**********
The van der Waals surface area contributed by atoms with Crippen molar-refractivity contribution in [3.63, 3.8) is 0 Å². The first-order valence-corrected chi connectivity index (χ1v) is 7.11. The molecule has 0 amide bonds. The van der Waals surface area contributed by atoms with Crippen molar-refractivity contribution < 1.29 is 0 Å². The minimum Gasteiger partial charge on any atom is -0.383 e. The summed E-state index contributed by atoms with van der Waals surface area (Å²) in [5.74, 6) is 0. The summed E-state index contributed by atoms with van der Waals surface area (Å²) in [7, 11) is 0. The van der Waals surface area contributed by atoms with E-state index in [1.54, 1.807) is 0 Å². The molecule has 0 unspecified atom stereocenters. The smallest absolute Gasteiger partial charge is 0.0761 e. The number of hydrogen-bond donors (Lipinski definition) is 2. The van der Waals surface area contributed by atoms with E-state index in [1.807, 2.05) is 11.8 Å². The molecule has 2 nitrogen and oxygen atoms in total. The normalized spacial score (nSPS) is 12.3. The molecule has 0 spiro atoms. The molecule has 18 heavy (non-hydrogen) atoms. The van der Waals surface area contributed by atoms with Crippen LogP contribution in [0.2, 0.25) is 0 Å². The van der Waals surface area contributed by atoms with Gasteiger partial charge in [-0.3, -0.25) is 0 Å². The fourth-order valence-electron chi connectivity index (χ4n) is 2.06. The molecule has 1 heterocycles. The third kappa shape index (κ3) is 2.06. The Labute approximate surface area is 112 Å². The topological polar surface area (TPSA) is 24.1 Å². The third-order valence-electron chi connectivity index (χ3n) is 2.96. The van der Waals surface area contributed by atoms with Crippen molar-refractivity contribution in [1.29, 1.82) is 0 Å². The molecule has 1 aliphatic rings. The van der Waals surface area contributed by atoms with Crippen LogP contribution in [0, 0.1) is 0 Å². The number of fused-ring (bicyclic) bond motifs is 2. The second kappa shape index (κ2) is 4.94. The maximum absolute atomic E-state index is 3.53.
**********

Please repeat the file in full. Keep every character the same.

The van der Waals surface area contributed by atoms with Crippen molar-refractivity contribution in [3.63, 3.8) is 0 Å². The first-order valence-corrected chi connectivity index (χ1v) is 7.11. The molecule has 0 amide bonds. The van der Waals surface area contributed by atoms with Crippen molar-refractivity contribution < 1.29 is 0 Å². The minimum Gasteiger partial charge on any atom is -0.383 e. The summed E-state index contributed by atoms with van der Waals surface area (Å²) in [5.74, 6) is 0. The summed E-state index contributed by atoms with van der Waals surface area (Å²) in [7, 11) is 0. The van der Waals surface area contributed by atoms with E-state index in [1.54, 1.807) is 0 Å². The molecule has 0 unspecified atom stereocenters. The smallest absolute Gasteiger partial charge is 0.0761 e. The number of hydrogen-bond donors (Lipinski definition) is 2. The van der Waals surface area contributed by atoms with E-state index in [1.807, 2.05) is 11.8 Å². The molecule has 2 nitrogen and oxygen atoms in total. The normalized spacial score (nSPS) is 12.3. The molecule has 0 spiro atoms. The molecule has 18 heavy (non-hydrogen) atoms. The van der Waals surface area contributed by atoms with Crippen LogP contribution in [0.2, 0.25) is 0 Å². The van der Waals surface area contributed by atoms with Gasteiger partial charge in [-0.3, -0.25) is 0 Å². The fourth-order valence-electron chi connectivity index (χ4n) is 2.06. The molecule has 1 heterocycles. The third kappa shape index (κ3) is 2.06. The Labute approximate surface area is 112 Å². The topological polar surface area (TPSA) is 24.1 Å². The third-order valence-electron chi connectivity index (χ3n) is 2.96. The van der Waals surface area contributed by atoms with Crippen molar-refractivity contribution in [1.29, 1.82) is 0 Å². The molecule has 1 aliphatic rings. The van der Waals surface area contributed by atoms with Crippen LogP contribution in [0, 0.1) is 0 Å². The number of fused-ring (bicyclic) bond motifs is 2. The second kappa shape index (κ2) is 4.94. The maximum absolute atomic E-state index is 3.53.